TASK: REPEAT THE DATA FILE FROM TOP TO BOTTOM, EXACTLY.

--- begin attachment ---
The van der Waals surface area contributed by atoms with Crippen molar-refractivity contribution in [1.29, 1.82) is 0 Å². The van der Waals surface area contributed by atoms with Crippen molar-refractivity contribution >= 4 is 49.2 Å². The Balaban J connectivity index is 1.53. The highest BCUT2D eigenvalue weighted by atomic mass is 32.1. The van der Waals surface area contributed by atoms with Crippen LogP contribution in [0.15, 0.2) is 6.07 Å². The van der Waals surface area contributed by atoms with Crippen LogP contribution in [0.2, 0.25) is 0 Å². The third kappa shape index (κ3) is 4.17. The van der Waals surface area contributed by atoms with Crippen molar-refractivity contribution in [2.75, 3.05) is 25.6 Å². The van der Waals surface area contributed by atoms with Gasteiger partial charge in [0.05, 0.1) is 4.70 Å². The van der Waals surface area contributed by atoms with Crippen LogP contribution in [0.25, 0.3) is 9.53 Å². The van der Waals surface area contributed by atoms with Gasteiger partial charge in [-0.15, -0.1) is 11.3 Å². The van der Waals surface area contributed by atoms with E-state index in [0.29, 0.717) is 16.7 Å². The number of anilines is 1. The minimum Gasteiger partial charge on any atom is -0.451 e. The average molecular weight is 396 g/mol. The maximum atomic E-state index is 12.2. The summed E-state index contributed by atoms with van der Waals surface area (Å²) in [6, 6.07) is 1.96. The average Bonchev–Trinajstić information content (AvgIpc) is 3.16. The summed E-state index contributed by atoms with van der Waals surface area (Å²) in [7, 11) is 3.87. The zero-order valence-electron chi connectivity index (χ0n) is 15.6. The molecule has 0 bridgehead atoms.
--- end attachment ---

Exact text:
The van der Waals surface area contributed by atoms with Crippen molar-refractivity contribution in [1.29, 1.82) is 0 Å². The van der Waals surface area contributed by atoms with Crippen molar-refractivity contribution >= 4 is 49.2 Å². The Balaban J connectivity index is 1.53. The highest BCUT2D eigenvalue weighted by atomic mass is 32.1. The van der Waals surface area contributed by atoms with Crippen LogP contribution in [0.15, 0.2) is 6.07 Å². The van der Waals surface area contributed by atoms with Crippen LogP contribution in [0.2, 0.25) is 0 Å². The third kappa shape index (κ3) is 4.17. The van der Waals surface area contributed by atoms with Crippen molar-refractivity contribution in [2.75, 3.05) is 25.6 Å². The van der Waals surface area contributed by atoms with Gasteiger partial charge in [0.05, 0.1) is 4.70 Å². The van der Waals surface area contributed by atoms with Crippen LogP contribution in [0.25, 0.3) is 9.53 Å². The van der Waals surface area contributed by atoms with Gasteiger partial charge in [-0.15, -0.1) is 11.3 Å². The van der Waals surface area contributed by atoms with E-state index in [0.29, 0.717) is 16.7 Å². The number of anilines is 1. The minimum Gasteiger partial charge on any atom is -0.451 e. The average molecular weight is 396 g/mol. The maximum atomic E-state index is 12.2. The summed E-state index contributed by atoms with van der Waals surface area (Å²) in [6, 6.07) is 1.96. The average Bonchev–Trinajstić information content (AvgIpc) is 3.16. The summed E-state index contributed by atoms with van der Waals surface area (Å²) in [7, 11) is 3.87. The zero-order valence-electron chi connectivity index (χ0n) is 15.6. The molecule has 0 bridgehead atoms.